On a whim, my family started keeping bees in my backyard this season. After listening to a few people speak enthusiastically about beekeeping, I decided to take the plunge. We bought a Longstroth Hive (simple pine box with 10 vertical frames) and a Bee Package to populate the hive. The packet consisted of 1 queen, and about 10k worker bees and a few drones. We placed the hive in the sunny corner of our small yard, and in a matter of weeks, the hive seemed to be thriving. During the heat of the summer day, the bees were coming and going through the single opening at the base like it was Grand Central Station at 5 pm. We told a few of our neighbors about the hive and most were excited and curious, while a few expressed concerns because they thought the bees might sting their children. After opening the hive a few times to inspect it and becoming more confident and less scared about handling the hive, we added a second module or box so the colony could spread out. Beekeepers never talk about honeybees being aggressive but instead talk about some breeds of bees being more defensive than others. After all, we are invading their home when we inspect the hive and bees decide to sting to protect their turf. Fortunately, our bees are not overly defensive of their hive. During the day when we open the hive, the bees seem too busy doing their thing and not excessively concerned with a few humans looking at them. I was only stung once on my hand while trying to photograph the bees with my iPhone.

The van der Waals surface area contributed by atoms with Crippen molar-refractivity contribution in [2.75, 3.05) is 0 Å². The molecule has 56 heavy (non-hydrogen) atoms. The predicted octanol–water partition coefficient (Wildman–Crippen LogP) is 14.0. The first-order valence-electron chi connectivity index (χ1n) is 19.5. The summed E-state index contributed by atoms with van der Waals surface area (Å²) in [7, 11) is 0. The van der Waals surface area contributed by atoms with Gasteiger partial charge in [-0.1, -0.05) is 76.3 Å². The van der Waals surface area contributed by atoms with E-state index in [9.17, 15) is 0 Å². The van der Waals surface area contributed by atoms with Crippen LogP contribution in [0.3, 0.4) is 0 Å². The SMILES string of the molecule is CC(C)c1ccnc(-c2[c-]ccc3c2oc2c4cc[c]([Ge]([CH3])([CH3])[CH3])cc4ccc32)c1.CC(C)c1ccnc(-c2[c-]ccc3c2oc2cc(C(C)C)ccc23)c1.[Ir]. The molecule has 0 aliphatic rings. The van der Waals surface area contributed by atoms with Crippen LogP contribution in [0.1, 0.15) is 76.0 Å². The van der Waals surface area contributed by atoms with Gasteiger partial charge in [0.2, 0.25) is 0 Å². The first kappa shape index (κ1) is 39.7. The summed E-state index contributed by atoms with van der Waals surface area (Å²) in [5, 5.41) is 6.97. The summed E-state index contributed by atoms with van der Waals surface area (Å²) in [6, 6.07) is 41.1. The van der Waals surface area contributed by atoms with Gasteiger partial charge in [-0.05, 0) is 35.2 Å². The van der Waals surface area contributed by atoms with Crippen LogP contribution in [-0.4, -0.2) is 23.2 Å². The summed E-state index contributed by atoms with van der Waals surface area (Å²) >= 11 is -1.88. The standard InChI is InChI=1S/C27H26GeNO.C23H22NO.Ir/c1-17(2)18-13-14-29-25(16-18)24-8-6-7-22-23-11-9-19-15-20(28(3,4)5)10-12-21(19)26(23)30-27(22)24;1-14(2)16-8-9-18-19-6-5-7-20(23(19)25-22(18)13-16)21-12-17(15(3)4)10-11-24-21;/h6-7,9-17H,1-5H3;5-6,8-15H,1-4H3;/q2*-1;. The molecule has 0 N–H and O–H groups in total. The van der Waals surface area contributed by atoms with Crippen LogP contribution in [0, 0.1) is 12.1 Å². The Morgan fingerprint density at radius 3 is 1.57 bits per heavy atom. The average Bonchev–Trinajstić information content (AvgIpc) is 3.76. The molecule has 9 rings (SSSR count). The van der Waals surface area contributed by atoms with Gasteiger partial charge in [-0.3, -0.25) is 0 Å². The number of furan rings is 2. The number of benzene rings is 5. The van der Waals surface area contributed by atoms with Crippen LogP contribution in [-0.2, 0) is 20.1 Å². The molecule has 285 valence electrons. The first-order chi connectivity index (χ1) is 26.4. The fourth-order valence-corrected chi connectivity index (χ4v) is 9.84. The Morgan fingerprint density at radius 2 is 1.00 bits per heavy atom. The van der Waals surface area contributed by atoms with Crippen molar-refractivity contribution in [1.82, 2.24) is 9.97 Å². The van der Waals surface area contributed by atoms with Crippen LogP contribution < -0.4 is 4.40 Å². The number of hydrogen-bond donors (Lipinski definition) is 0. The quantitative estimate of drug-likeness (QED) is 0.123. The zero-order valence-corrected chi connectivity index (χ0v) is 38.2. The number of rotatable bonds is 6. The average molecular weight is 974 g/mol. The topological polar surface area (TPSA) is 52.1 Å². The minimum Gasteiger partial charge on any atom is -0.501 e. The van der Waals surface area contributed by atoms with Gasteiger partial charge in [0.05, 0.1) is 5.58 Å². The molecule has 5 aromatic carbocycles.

While hosting the bees in our backyard, we learned a great deal about honeybees and how their colony operates. The colony is really like a self-contained and self-supporting community. The bees or citizens of the colony have many different roles, such as all-important queen, worker bees, drones, nursery workers, and the security detail to guard the hive entrance. The inner workings of the hive is a fascinating subject that once you start learning about it, there is always more to learn and appreciate. And beekeepers all seem eager to share their experiences and provide advice to novices. All the foraging work is done by the worker bees who may fly up to 6 miles from the colony each day in search of flower nectar and pollen. The nectar is turned into honey in a specialized stomach, in which the complex carbohydrates of the nectar are broken down by enzymes into simple sugars. The workers then regurgitate the honey into the comb. The honey and pollen are stored in the hive and used for a food source for the young bees, as well as nourishment so the colony can survive the winter. The typical worker bee lives 5 to 6 weeks, forages for 500 miles and produces less than 1 teaspoon of honey. They die when their wings wear out, so the lifespan is a function of how far they have to travel each day in search of nectar and pollen. A hive with 50,0000 worker bees can produce 20-60 pounds of honey per year. From our colony, we are hoping to harvest about 2 quarts of honey (2 frames) and leave most of it in the hive so the bees can survive the winter.